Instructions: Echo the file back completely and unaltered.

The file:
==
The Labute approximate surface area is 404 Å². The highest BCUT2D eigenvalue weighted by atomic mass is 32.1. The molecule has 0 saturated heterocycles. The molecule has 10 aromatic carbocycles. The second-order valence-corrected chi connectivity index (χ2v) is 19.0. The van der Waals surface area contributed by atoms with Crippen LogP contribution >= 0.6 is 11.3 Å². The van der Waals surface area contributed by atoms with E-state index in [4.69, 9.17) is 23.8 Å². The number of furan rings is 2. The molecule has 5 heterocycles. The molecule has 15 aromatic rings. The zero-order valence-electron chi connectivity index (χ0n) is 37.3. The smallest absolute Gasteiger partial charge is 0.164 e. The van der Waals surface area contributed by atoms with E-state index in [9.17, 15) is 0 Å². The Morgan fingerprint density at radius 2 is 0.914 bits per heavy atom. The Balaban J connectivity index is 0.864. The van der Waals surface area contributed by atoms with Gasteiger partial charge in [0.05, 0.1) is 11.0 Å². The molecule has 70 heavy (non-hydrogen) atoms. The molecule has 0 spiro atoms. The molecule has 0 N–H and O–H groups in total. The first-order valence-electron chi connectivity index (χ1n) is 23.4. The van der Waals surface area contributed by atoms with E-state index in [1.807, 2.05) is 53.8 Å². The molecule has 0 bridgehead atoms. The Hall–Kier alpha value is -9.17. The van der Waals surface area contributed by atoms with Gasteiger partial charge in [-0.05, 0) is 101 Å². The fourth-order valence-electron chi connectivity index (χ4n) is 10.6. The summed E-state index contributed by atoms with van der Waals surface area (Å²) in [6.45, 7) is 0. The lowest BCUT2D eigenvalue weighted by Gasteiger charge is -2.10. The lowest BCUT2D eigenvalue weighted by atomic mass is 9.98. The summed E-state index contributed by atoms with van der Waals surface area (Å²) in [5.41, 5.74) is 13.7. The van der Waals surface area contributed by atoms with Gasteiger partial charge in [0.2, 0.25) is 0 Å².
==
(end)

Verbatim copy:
The Labute approximate surface area is 404 Å². The highest BCUT2D eigenvalue weighted by atomic mass is 32.1. The molecule has 0 saturated heterocycles. The molecule has 10 aromatic carbocycles. The second-order valence-corrected chi connectivity index (χ2v) is 19.0. The van der Waals surface area contributed by atoms with Crippen LogP contribution >= 0.6 is 11.3 Å². The van der Waals surface area contributed by atoms with E-state index in [4.69, 9.17) is 23.8 Å². The number of furan rings is 2. The molecule has 5 heterocycles. The molecule has 15 aromatic rings. The zero-order valence-electron chi connectivity index (χ0n) is 37.3. The smallest absolute Gasteiger partial charge is 0.164 e. The van der Waals surface area contributed by atoms with E-state index in [9.17, 15) is 0 Å². The Morgan fingerprint density at radius 2 is 0.914 bits per heavy atom. The Balaban J connectivity index is 0.864. The van der Waals surface area contributed by atoms with Gasteiger partial charge in [0.05, 0.1) is 11.0 Å². The molecule has 70 heavy (non-hydrogen) atoms. The molecule has 0 spiro atoms. The molecule has 0 N–H and O–H groups in total. The first-order valence-electron chi connectivity index (χ1n) is 23.4. The van der Waals surface area contributed by atoms with E-state index in [1.807, 2.05) is 53.8 Å². The molecule has 0 bridgehead atoms. The Hall–Kier alpha value is -9.17. The van der Waals surface area contributed by atoms with Gasteiger partial charge in [-0.05, 0) is 101 Å². The fourth-order valence-electron chi connectivity index (χ4n) is 10.6. The summed E-state index contributed by atoms with van der Waals surface area (Å²) in [6.45, 7) is 0. The lowest BCUT2D eigenvalue weighted by Gasteiger charge is -2.10. The lowest BCUT2D eigenvalue weighted by atomic mass is 9.98. The summed E-state index contributed by atoms with van der Waals surface area (Å²) in [5.41, 5.74) is 13.7. The van der Waals surface area contributed by atoms with Gasteiger partial charge in [0.2, 0.25) is 0 Å².